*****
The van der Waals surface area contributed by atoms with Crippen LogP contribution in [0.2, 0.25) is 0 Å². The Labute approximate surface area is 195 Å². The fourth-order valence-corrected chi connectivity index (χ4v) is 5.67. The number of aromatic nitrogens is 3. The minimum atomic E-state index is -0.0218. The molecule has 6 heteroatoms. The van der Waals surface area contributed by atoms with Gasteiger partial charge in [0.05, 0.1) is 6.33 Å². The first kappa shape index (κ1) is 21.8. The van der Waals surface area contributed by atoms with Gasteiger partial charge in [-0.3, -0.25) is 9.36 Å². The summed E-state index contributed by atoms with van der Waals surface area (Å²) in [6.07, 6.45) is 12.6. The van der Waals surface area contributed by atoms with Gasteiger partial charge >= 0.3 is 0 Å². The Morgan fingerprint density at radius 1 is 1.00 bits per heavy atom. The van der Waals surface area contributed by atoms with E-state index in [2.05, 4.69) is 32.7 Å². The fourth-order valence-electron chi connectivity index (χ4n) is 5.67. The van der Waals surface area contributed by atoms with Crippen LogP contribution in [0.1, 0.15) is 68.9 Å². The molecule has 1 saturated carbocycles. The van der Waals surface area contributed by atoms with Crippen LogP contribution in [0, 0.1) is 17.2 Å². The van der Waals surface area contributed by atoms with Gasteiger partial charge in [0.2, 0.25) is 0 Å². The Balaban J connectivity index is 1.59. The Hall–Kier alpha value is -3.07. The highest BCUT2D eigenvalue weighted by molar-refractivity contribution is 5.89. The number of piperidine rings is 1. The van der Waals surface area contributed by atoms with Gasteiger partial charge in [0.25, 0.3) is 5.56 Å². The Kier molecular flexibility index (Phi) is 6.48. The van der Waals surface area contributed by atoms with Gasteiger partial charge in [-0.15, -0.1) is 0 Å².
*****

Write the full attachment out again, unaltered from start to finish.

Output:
The van der Waals surface area contributed by atoms with Crippen LogP contribution in [0.2, 0.25) is 0 Å². The Labute approximate surface area is 195 Å². The fourth-order valence-corrected chi connectivity index (χ4v) is 5.67. The number of aromatic nitrogens is 3. The minimum atomic E-state index is -0.0218. The molecule has 6 heteroatoms. The van der Waals surface area contributed by atoms with Gasteiger partial charge in [0.05, 0.1) is 6.33 Å². The first kappa shape index (κ1) is 21.8. The van der Waals surface area contributed by atoms with Gasteiger partial charge in [-0.3, -0.25) is 9.36 Å². The summed E-state index contributed by atoms with van der Waals surface area (Å²) in [6.07, 6.45) is 12.6. The van der Waals surface area contributed by atoms with Gasteiger partial charge >= 0.3 is 0 Å². The Morgan fingerprint density at radius 1 is 1.00 bits per heavy atom. The van der Waals surface area contributed by atoms with E-state index in [2.05, 4.69) is 32.7 Å². The fourth-order valence-electron chi connectivity index (χ4n) is 5.67. The van der Waals surface area contributed by atoms with Crippen LogP contribution in [0.1, 0.15) is 68.9 Å². The molecule has 1 saturated carbocycles. The van der Waals surface area contributed by atoms with Crippen LogP contribution in [0, 0.1) is 17.2 Å². The van der Waals surface area contributed by atoms with Gasteiger partial charge in [0.2, 0.25) is 0 Å². The Balaban J connectivity index is 1.59. The Hall–Kier alpha value is -3.07. The highest BCUT2D eigenvalue weighted by molar-refractivity contribution is 5.89. The number of piperidine rings is 1. The van der Waals surface area contributed by atoms with Gasteiger partial charge in [0.25, 0.3) is 5.56 Å². The Kier molecular flexibility index (Phi) is 6.48. The van der Waals surface area contributed by atoms with Gasteiger partial charge in [-0.15, -0.1) is 0 Å².